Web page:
The Back­wards Ul­tra-Marathon Rasta­far­ian Bee­keeper

Er… that kind of says it all.

Runner's World South Africa - - Contents - WORDS: GUY JEP­SON

Farai Chi­nomwe waves as he bounces up the sand track in a bor­rowed Mercedes. “OK, let me get these guys out,” he says, point­ing to the bees that have es­caped from the box in the back and are swarm­ing in the car’s win­dows.

There’s a rea­son Chi­nomwe’s known on Jo­han­nes­burg’s streets as ‘ Rasta Bee’. The dread­locked bee­keeper has lost count of the num­ber of hives he’s res­cued and re­lo­cated, or per­suaded peo­ple with big prop­er­ties to ‘ adopt’.

But it’s his re­mark­able ex­ploits ( in the name of bee con­ser­va­tion) as a back­wards long- dis­tance run­ner – start­ing in 2015, in races such as Om die Dam, Two Oceans and Com­rades – that have brought him na­tional at­ten­tion.

Chi­nomwe ran his fifth Com­rades Marathon this year; and for the third year in a row, he ran the pun­ish­ing 90km race back­wards, to draw at­ten­tion to the plight of the world’s bees, threat­ened by habi­tat loss, viruses, the in­creas­ing use of in­sec­ti­cides, and cli­mate change.

Dur­ing races, as the tail-en­ders take turns for a chat and a pic­ture with the ‘back­wards guy’, it’s easy to for­get that in 2014, he ran his sec­ond Com­rades the ‘nor­mal’ way in a lit­tle over seven hours – good enough for a sil­ver medal.

“I like to en­cour­age the so­cial run­ners. I tell them when I over­take them, ‘Don’t feel of­fended, you’re in front of me, you’re do­ing al­right’. I also get in­spired by the de­ter­mi­na­tion I see on their faces,” says Chi­nomwe, 38.

Born in Masvingo, south-eastern Zim­babwe, he moved to Cape Town in 2000, and em­braced Rasta­far­i­an­ism – be­cause, he says, he wanted noth­ing to do with a ‘flashy life­style’.

Bee Con­ser­va­tion

Af­ter fail­ing to raise the money to study for a BCom at UCT, Chi­nomwe moved to Jo­han­nes­burg and joined a band, play­ing tra­di­tional Zim­bab­wean mu­sic.

The story of how he de­cided to take up bee­keep­ing, and later be­gan run­ning back­wards for bee con­ser­va­tion, reads like a para­ble.

“We were re­hears­ing in 2006 or 7, and when we came back from a break we found bees had oc­cu­pied my drum; so we had to stop play­ing. Some of the band mem­bers wanted to get rid of them. It was kind of su­per­sti­tion – they felt that it might fore­tell some­thing bad – but as a Rasta­far­ian, I couldn’t kill them.”

The band folded. But Chi­nomwe kept the bees; he be­gan re­search­ing them, their in­dis­pens­able role in pol­li­nat­ing plants, and the com­mer­cial benefits of honey.

“I thought this was a good time for me to get into bee­keep­ing full-time,” he re­calls.

He re­ceived some train­ing and equip­ment from es­tab­lished bee­keep­ers, but says he’s mainly self-taught.

His bee-re­lo­ca­tion and man­age­ment com­pany, Blessed Bee Africa, also pro­vides train­ing to young­sters from poor back­grounds, and is based on a small­hold­ing ad­join­ing Lyn­d­hurst, north-eastern Jo­han­nes­burg.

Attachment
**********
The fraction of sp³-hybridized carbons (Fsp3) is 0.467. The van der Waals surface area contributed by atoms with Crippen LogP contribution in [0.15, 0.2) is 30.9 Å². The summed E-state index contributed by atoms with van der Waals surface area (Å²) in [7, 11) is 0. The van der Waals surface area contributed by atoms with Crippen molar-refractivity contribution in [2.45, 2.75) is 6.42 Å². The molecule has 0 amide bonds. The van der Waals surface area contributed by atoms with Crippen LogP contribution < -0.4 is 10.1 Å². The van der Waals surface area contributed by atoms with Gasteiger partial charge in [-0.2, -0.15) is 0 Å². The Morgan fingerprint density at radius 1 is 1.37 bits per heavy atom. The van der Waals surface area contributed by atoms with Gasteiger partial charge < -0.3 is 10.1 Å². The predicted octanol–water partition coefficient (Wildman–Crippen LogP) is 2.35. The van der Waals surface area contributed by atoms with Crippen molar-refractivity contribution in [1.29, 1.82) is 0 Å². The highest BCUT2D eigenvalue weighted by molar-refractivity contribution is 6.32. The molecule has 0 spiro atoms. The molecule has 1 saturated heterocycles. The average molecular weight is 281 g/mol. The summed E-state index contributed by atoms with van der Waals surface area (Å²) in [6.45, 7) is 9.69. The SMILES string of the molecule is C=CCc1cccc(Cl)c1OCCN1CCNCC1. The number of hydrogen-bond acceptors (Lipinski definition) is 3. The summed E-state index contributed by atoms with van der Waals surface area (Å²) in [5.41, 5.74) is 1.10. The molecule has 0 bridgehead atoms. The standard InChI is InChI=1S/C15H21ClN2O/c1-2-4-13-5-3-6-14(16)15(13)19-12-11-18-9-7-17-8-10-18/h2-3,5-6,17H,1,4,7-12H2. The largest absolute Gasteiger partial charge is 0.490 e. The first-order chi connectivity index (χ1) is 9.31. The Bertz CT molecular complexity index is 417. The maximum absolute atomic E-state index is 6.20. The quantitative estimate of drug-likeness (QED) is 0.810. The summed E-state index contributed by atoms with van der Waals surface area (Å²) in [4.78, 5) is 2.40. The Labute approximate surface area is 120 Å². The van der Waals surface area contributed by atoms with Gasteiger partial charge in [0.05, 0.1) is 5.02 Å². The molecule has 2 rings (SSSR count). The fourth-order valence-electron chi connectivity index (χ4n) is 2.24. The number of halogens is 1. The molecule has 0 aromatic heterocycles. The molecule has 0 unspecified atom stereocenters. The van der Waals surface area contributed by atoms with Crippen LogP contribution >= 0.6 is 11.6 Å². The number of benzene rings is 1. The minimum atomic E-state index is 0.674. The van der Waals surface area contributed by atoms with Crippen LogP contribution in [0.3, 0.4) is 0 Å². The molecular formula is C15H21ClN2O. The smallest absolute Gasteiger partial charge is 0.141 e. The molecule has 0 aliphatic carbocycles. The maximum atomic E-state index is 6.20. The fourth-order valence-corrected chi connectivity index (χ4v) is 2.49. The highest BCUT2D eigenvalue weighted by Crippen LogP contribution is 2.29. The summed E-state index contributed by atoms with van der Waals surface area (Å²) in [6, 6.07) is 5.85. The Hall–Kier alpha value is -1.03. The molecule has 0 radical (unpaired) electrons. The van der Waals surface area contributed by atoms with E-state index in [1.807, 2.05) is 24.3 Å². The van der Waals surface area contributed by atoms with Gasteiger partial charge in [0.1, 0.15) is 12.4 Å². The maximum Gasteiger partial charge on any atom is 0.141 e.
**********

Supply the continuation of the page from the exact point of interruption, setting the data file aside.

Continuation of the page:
“We did a har­vest this morn­ing,” says Chi­nomwe, open­ing the door of the Mercedes. “These bees come from a ceil­ing, some­place in the neigh­bour­hood.”

He wasn’t stung by any of the es­caped bees as he drove them back to the small­hold­ing. His as­sis­tant, 19-year-old Brighton Maketo, is suited up in pro­tec­tive gear; but he’s not wear­ing gloves as he scoops hand­fuls of the in­sects out of the car, be­fore they move the new ar­rivals to one of the 50 or so hives Chi­nomwe keeps on the prop­erty.

“Let me tell you one thing: these bees have no in­ten­tion of sting­ing any­one – they’re scared of ev­ery­thing right now,” says Chi­nomwe.

He ad­mits, though, that that he’s been stung many times over the years, even though he’s ex­tremely care­ful when he works.

“When you get stung by a bee, it’s usu­ally af­ter you in­ter­fered with its flight zone, or

“The story of how he de­cided to take up bee­keep­ing, and later be­gan run­ning back­wards, reads like a para­ble.”

made it panic.”

He laments the ig­no­rance that of­ten re­sults in peo­ple burn­ing hives or spray­ing in­sec­ti­cide on them, though he says aware­ness of the need to safe­guard bees for the sus­tain­abil­ity of the en­vi­ron­ment is slowly start­ing to in­crease.

“We are hu­man be­ings be­cause of bees. Even rhi­nos and ele­phants would not sur­vive without them,” he says.

Chi­nomwe has res­cued bees across the city, keep­ing them on the small­hold­ing for a few days to make sure they will sur­vive be­fore re­lo­cat­ing them to an api­ary he works with in Midrand.

But many of his clients can’t af­ford to pay for his ser­vices, and the old yel­low VW Kombi he nor­mally uses for the re­lo­ca­tions has packed up. Lo­cal Honey Though he pro­duces and sells some honey in the neigh­bour­hood – “lo­cal honey is good for pre­vent­ing al­ler­gies” – and works with a few young­sters from nearby Alexan­dra town­ship, he be­lieves his busi­ness has a long way to go.

Re­verse Gear Farai Chi­nomwe, run­ning back­wards through the sub­urbs of Jo­han­nes­burg in train­ing (top); and working hard with his as­sis­tant, clean­ing hives and trans­por ting bees at his small­hold­ing (above and left).

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